The implications of a fast adoption of EVs vary from region to region. There isn't a single answer. From what I've read, some could handle it easily while others will need to alter current planning. Most utilities are looking at it seriously. In some cases the short-term carbon-intensity of the grid could rise for a bit to handle the extra load if the marginal supply is dirtier than the grid average. But all the grids in North America are getting cleaner so it shouldn't be a long-term issue. Many electricity suppliers have articles about their EV planning on their website.

This is one of those stories from the environmentalist wing that makes some good points but is an incomplete analysis which can lead to bad decisions. This does not take into a full life cycle of the vehicles in question. Tailpipe emissions, or lack thereof, is not the complete measure of GHG emissions. We don't need another stupid ethanol from corn decision being made when the analysis is incomplete or premature. Having said that, the approach to illustrating the differences between the two is interesting, but needs to be more complete to result in reliable long-term decisions that have less of a chance of backfiring on the environment.

I certainly agree that full-lifecycle analysis is best. However it is impossible to report on this because manufacturers don't list it, governments don't report on it and there are no uniform metrics for comparing like products. Every govt in the world that I know of that regulates vehicles does it on fuel emissions. None report on or regulate embodied emissions.

EPA/DOE ( does report on ethanol though as it is a fuel source. Their numbers on that show how climate-dirty it is, as you allude to.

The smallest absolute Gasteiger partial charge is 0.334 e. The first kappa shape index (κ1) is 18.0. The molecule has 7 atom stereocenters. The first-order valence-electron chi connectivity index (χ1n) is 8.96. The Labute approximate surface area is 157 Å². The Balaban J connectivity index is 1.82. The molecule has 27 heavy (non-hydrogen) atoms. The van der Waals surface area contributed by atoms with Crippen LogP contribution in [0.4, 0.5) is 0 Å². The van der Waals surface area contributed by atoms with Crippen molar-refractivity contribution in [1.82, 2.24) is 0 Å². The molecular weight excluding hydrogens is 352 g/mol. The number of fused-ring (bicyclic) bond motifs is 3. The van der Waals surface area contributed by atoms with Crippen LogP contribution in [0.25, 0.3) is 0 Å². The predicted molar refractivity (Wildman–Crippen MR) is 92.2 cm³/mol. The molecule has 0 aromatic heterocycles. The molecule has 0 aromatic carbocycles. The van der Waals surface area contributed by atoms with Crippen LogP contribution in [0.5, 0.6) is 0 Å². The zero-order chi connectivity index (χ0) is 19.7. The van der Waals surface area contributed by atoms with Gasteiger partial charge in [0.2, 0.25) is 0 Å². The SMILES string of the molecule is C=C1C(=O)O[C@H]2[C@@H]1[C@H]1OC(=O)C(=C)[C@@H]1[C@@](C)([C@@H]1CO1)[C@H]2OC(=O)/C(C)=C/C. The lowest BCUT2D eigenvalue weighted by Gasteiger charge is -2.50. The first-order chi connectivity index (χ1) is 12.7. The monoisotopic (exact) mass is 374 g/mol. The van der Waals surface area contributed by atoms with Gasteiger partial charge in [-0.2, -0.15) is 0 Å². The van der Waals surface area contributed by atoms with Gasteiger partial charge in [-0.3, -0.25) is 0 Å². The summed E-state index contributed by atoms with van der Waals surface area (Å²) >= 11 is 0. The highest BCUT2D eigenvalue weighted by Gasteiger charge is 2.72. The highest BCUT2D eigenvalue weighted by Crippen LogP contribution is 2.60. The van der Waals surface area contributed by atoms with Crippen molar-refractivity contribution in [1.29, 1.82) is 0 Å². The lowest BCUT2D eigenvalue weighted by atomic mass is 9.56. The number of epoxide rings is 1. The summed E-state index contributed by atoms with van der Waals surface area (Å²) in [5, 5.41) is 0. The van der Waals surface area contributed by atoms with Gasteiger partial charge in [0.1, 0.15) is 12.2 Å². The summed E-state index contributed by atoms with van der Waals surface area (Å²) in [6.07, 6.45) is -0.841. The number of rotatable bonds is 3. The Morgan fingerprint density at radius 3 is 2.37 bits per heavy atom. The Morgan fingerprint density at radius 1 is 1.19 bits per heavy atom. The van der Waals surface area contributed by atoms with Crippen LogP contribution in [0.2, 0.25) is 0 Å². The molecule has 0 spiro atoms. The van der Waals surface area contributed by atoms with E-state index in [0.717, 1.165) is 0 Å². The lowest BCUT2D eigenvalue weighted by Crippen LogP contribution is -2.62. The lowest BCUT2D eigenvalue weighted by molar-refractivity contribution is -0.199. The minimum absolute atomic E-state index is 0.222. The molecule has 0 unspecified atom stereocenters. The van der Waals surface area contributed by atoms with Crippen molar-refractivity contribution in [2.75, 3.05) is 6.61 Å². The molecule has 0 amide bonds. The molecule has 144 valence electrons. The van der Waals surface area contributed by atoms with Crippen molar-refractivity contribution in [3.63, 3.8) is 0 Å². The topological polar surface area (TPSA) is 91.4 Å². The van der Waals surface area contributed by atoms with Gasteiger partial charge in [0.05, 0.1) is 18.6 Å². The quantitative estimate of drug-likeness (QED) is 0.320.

If you are interested in full-lifecycle analysis for vehicles I recommend visiting MIT's They've tried to do it for most vehicles in USA. What they show is that only cars with batteries meet even weak +2C climate target. No pure ICE does. I covered this a bit in a recent article:

Hi Barry,
Lifecycle data is available: there are plenty of peer-reviewed papers on the topic. For direct information, you could talk to Dr. Pete Thimmaiah, Program Lead, Zero Emission Fleets at the Fraser Basin Council. His dissertation was about this very topic and his findings were that because battery manufacturing is a very energy-intensive process, and they may have to be replaced several times during the life of the vehicle, an EV in the best possible conditions (on the BC grid for example) would emit about 30% of the GHGs emitted by a similar ICE vehicle over its lifecycle. In Alberta, you'd be emitting 60% of the lifecycle emissions of an ICE vehicle.
It sounds great - until you remember we need to reach net zero by 2030. Net zero, not net 30%. So, are EVs the right technology to be pouring public money into? Do personal vehicles belong to a sustainable future? I would love it if you and Barry explored this question. My temporary conclusion is that EVs are just another hyped-up techno-fix, which get industry and government support because it does not require us to question the role of consumerism and capitalism in creating this mess we're in.
All the best,

The carbon emissions of battery manufacture have declined significantly in the past few years. That is the reason that electric cars make sense - in the long run, they _can_ be zero emissions, while other drive trains cannot. It’s important to look at the long term for this change. A new technology will always start out with significant inefficiencies, but then rapidly improve.